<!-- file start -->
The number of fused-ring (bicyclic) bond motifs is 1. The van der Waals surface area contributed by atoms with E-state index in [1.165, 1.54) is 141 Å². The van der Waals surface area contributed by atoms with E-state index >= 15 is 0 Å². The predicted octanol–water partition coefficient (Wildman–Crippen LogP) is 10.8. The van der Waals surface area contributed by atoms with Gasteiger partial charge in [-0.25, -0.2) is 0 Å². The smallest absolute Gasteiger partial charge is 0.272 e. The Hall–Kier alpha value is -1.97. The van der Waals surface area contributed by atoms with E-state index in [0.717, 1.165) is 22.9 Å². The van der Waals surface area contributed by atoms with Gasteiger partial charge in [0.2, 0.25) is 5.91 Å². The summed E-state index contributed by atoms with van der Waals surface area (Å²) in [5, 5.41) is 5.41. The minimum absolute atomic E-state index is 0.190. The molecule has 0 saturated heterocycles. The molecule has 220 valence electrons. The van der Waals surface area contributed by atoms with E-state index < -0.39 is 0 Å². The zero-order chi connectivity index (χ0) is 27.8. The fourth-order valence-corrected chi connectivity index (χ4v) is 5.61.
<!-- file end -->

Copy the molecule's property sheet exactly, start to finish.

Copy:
The number of fused-ring (bicyclic) bond motifs is 1. The van der Waals surface area contributed by atoms with E-state index in [1.165, 1.54) is 141 Å². The van der Waals surface area contributed by atoms with E-state index >= 15 is 0 Å². The predicted octanol–water partition coefficient (Wildman–Crippen LogP) is 10.8. The van der Waals surface area contributed by atoms with Gasteiger partial charge in [-0.25, -0.2) is 0 Å². The smallest absolute Gasteiger partial charge is 0.272 e. The Hall–Kier alpha value is -1.97. The van der Waals surface area contributed by atoms with E-state index in [0.717, 1.165) is 22.9 Å². The van der Waals surface area contributed by atoms with Gasteiger partial charge in [0.2, 0.25) is 5.91 Å². The summed E-state index contributed by atoms with van der Waals surface area (Å²) in [5, 5.41) is 5.41. The minimum absolute atomic E-state index is 0.190. The molecule has 0 saturated heterocycles. The molecule has 220 valence electrons. The van der Waals surface area contributed by atoms with E-state index < -0.39 is 0 Å². The zero-order chi connectivity index (χ0) is 27.8. The fourth-order valence-corrected chi connectivity index (χ4v) is 5.61.